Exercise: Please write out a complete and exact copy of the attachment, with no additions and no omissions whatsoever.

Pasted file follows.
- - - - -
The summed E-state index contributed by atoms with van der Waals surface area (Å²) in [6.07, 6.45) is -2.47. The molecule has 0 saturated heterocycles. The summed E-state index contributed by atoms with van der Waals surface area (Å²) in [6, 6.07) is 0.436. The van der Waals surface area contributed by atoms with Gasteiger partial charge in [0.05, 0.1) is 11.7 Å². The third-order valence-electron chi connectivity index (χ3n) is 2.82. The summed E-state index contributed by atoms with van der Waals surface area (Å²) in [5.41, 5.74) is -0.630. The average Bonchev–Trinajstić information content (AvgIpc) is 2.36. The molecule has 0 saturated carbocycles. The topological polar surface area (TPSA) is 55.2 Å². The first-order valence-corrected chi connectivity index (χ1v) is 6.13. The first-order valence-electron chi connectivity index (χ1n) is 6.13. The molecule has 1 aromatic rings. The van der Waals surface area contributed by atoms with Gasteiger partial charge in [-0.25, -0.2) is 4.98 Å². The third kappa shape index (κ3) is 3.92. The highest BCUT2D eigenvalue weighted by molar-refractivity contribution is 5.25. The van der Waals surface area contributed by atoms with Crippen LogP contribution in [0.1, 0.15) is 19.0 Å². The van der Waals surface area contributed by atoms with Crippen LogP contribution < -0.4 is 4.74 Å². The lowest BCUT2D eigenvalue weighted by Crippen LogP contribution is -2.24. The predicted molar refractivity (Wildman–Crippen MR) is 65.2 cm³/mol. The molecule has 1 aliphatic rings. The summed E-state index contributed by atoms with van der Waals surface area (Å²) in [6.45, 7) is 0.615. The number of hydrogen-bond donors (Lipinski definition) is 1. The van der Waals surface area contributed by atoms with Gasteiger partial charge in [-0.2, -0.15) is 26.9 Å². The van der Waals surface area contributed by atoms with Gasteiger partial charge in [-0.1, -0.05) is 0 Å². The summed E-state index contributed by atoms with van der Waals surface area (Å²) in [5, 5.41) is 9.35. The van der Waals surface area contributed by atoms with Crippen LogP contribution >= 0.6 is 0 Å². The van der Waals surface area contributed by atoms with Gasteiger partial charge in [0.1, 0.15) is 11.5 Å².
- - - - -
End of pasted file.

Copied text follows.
The summed E-state index contributed by atoms with van der Waals surface area (Å²) in [6.07, 6.45) is -2.47. The molecule has 0 saturated heterocycles. The summed E-state index contributed by atoms with van der Waals surface area (Å²) in [6, 6.07) is 0.436. The van der Waals surface area contributed by atoms with Gasteiger partial charge in [0.05, 0.1) is 11.7 Å². The third-order valence-electron chi connectivity index (χ3n) is 2.82. The summed E-state index contributed by atoms with van der Waals surface area (Å²) in [5.41, 5.74) is -0.630. The average Bonchev–Trinajstić information content (AvgIpc) is 2.36. The molecule has 0 saturated carbocycles. The topological polar surface area (TPSA) is 55.2 Å². The first-order valence-corrected chi connectivity index (χ1v) is 6.13. The first-order valence-electron chi connectivity index (χ1n) is 6.13. The molecule has 1 aromatic rings. The van der Waals surface area contributed by atoms with Gasteiger partial charge in [-0.25, -0.2) is 4.98 Å². The third kappa shape index (κ3) is 3.92. The highest BCUT2D eigenvalue weighted by molar-refractivity contribution is 5.25. The van der Waals surface area contributed by atoms with Crippen LogP contribution in [0.1, 0.15) is 19.0 Å². The van der Waals surface area contributed by atoms with Crippen LogP contribution < -0.4 is 4.74 Å². The lowest BCUT2D eigenvalue weighted by Crippen LogP contribution is -2.24. The predicted molar refractivity (Wildman–Crippen MR) is 65.2 cm³/mol. The molecule has 1 aliphatic rings. The summed E-state index contributed by atoms with van der Waals surface area (Å²) in [6.45, 7) is 0.615. The number of hydrogen-bond donors (Lipinski definition) is 1. The van der Waals surface area contributed by atoms with Gasteiger partial charge in [-0.2, -0.15) is 26.9 Å². The van der Waals surface area contributed by atoms with Gasteiger partial charge in [-0.1, -0.05) is 0 Å². The summed E-state index contributed by atoms with van der Waals surface area (Å²) in [5, 5.41) is 9.35. The van der Waals surface area contributed by atoms with Crippen LogP contribution >= 0.6 is 0 Å². The van der Waals surface area contributed by atoms with Gasteiger partial charge in [0.1, 0.15) is 11.5 Å².